In Search of Fitness: Finding Fulfillment Beyond the Field

Varsity athletes are not the only Swarthmore students actively involved in exercise on campus. Many students are finding that physical fitness can be achieved outside of an organized sport. Trending workout routines are often short sessions of high-intensity workouts, a popular combination for students looking for an exercise routine which will fit into their hectic schedules and allow them to stay in shape.

Sophomore Jessica Seigel is a swimmer at Swarthmore who intensified her workout routine by beginning CrossFit training over the summer. Seigel’s swim coach from home recommended the program to her and thought she would enjoy it as a way of staying in shape. Seigel lived and worked at Swarthmore over the summer and was able to commute ten minutes to nearby Broomall to participate in the workout.

CrossFit is based off of a variety high-intensity functional movements and combines a series of natural movements. It’s an hour long program.

“You’re dead on the floor by the end of it and you love every minute of it,” Seigel said.

Aside from the physical aspect, Seigel is also impressed with the goals of the program and its support of a positive body image. The program focuses on becoming fit, not necessarily thin, and, in Siegel’s opinion, it is an especially constructive program for girls.

“It’s good to see girls and guys doing the same amount of work,” she said. “Everyone is always cheering every person on to finish and it’s a really motivational atmosphere.”

Along with the exercises, Siegel has also adopted the CrossFit diet, which urges its adherents to eat things that are most natural for the human body. She has cut out grains, soy, and dairy and mostly eats a lot of meats, fruits, and vegetables. This is a difficult task, Siegel admits, within the confines of Sharples.

Seigel has seen a significant personal difference in body fat percentage as a result of her CrossFit training and changes to her diet.

“I’ve been eating differently and I’ve noticed a change in my performance and the way I look,” she said. “There’s a lot of, ‘Oh, I didn’t know I had that muscle there,’ and that sort of stuff.”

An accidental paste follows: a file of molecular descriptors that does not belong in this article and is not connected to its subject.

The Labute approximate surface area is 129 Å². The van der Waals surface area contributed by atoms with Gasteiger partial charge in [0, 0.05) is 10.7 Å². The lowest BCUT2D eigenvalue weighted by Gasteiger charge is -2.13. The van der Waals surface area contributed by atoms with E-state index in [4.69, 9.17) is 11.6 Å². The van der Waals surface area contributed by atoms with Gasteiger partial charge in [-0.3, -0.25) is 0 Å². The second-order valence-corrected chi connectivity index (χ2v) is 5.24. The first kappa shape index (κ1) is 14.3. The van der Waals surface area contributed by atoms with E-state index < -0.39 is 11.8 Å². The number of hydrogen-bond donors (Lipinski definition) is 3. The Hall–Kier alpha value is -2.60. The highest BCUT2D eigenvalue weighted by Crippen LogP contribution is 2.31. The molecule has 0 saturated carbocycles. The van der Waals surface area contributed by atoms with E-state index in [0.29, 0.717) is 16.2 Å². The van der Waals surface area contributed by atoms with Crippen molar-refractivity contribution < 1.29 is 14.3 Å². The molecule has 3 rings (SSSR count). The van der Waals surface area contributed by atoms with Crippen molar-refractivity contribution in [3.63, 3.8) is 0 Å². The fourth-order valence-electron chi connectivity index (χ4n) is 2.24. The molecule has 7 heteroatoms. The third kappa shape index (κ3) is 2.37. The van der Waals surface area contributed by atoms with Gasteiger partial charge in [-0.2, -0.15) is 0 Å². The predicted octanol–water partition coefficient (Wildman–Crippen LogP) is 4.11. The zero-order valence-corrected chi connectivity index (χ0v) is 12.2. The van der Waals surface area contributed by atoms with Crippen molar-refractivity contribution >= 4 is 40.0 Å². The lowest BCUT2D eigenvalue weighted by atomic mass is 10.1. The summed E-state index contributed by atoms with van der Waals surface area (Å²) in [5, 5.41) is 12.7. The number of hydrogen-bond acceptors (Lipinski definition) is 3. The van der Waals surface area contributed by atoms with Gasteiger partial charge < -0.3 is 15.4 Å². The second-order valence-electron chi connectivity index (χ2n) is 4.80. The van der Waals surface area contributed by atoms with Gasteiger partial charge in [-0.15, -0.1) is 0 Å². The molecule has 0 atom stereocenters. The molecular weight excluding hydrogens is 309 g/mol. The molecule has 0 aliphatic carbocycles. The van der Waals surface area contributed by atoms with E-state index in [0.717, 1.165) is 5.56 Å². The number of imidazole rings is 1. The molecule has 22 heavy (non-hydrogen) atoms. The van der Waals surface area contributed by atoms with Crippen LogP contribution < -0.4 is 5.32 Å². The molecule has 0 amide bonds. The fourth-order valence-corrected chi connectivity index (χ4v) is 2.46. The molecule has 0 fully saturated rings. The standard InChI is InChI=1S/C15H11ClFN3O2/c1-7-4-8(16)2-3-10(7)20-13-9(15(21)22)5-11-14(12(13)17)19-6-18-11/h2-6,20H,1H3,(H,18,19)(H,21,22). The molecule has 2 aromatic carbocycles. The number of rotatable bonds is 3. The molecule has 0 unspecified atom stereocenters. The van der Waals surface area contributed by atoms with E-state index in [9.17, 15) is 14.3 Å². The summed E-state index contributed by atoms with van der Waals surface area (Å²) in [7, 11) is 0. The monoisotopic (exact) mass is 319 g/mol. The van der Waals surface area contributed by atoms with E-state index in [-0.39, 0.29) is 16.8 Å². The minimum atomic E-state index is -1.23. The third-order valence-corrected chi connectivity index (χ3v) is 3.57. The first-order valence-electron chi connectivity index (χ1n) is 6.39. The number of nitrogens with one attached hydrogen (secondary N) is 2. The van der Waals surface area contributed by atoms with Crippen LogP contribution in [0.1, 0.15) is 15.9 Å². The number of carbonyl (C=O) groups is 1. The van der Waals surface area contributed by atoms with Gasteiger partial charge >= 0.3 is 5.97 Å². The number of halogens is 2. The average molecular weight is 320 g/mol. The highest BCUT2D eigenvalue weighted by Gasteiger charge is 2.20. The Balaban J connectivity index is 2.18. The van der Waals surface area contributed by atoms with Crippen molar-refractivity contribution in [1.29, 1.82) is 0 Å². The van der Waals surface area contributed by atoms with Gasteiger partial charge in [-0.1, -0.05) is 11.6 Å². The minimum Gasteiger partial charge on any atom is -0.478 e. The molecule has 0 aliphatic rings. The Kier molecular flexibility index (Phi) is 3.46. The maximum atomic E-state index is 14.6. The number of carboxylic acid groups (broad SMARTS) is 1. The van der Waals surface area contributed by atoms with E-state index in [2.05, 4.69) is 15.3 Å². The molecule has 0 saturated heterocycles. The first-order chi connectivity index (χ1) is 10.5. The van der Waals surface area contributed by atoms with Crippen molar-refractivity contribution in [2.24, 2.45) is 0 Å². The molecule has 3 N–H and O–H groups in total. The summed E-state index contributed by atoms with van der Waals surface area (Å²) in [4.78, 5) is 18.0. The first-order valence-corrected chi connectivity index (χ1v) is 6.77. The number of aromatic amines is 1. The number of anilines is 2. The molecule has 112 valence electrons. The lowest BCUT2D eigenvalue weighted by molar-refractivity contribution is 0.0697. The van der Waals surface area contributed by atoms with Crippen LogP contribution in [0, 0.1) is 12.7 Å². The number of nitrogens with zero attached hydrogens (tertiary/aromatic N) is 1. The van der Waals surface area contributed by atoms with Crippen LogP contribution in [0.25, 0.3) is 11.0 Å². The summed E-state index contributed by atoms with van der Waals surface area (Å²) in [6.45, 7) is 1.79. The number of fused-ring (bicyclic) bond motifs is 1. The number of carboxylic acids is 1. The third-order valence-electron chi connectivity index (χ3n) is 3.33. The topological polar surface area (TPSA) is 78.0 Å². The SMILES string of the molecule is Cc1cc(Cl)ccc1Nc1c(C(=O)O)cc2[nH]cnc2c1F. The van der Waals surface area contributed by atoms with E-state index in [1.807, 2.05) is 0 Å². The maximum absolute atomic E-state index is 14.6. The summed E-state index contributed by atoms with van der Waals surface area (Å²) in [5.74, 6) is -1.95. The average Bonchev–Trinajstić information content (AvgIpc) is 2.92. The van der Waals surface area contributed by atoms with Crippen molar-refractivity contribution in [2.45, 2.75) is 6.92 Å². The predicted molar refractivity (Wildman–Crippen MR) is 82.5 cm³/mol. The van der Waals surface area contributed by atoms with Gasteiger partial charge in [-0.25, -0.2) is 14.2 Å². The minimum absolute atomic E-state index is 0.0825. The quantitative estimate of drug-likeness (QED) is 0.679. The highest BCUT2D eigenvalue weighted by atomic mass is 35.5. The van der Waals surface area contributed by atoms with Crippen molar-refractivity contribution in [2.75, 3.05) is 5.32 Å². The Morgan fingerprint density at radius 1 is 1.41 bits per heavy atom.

While she no longer has a car and is unable to continue attending CrossFit classes, Seigel has been able to fit in about three sessions each week based on the online workouts into her busy routine.

Laina Chin ’16 began going to SoulCycle last August with her sister while at home in Los Angeles. SoulCycle and other spinning classes focus on creating a motivational, indoor, full-body workout. The classes are often less than an hour and are fast-paced workouts which involve spinning and other forms of fitness that aim to exercise a person’s whole body through aerobic spin exercises accompanied by resistance training and weightlifting.

What appeals to Chin and other SoulCyclers lies in more than the workout itself. “It’s very therapeutic, which sounds really cheesy,” Chin said. “If you find the right instructor they say things that … [are] very inspirational.” Chin also enjoys the general atmosphere of the classes, which are accompanied by candles and dim lighting.

SoulCycle was Chin’s first experience with spinning classes, though she has done martial arts, dance, and yoga in the past. While she cannot continue with SoulCycle here on campus, Chin is taking tap classes this semester.

Junior Rossana Estrada, on the other hand, is doing Insanity, a different type of trending fitness. Insanity is a two month program divided into two parts, with an accompanying nutrition guide. Videos provide a schedule to get people into shape, requiring six days of training per week. The first month “breaks you in” and the each month after that reaches another level of intensity.

“I gained the freshman fifteen and I hadn’t really done anything about it,” Estrada said. “I had bought the [Insanity] videos and I had never committed to the program so I decided to try it out.”

The videos live up to their name and provide an intense workout that lasts from about 40 minutes to an hour. The program has a regimented routine which provides specific workouts for each day. “It’s really enjoyable in a weird way,” Estrada said. “You feel like you’re dying but when you’re done, you feel really accomplished.”

The videos are successful at motivating participants. Estrada acknowledges that you get out what you put in if you do it right.

“By the end of the workout, your t-shirt should be soaked, and if you ring it out, sweat should drip on to the ground,” she said.

Estrada and her friends sometimes do the workout together. Because schedules often don’t match up, though, they go through the insane workout as a group only when they can.

“I definitely feel the results,” she said. “I’m no longer tired and out of breath when I go up the stairs.”

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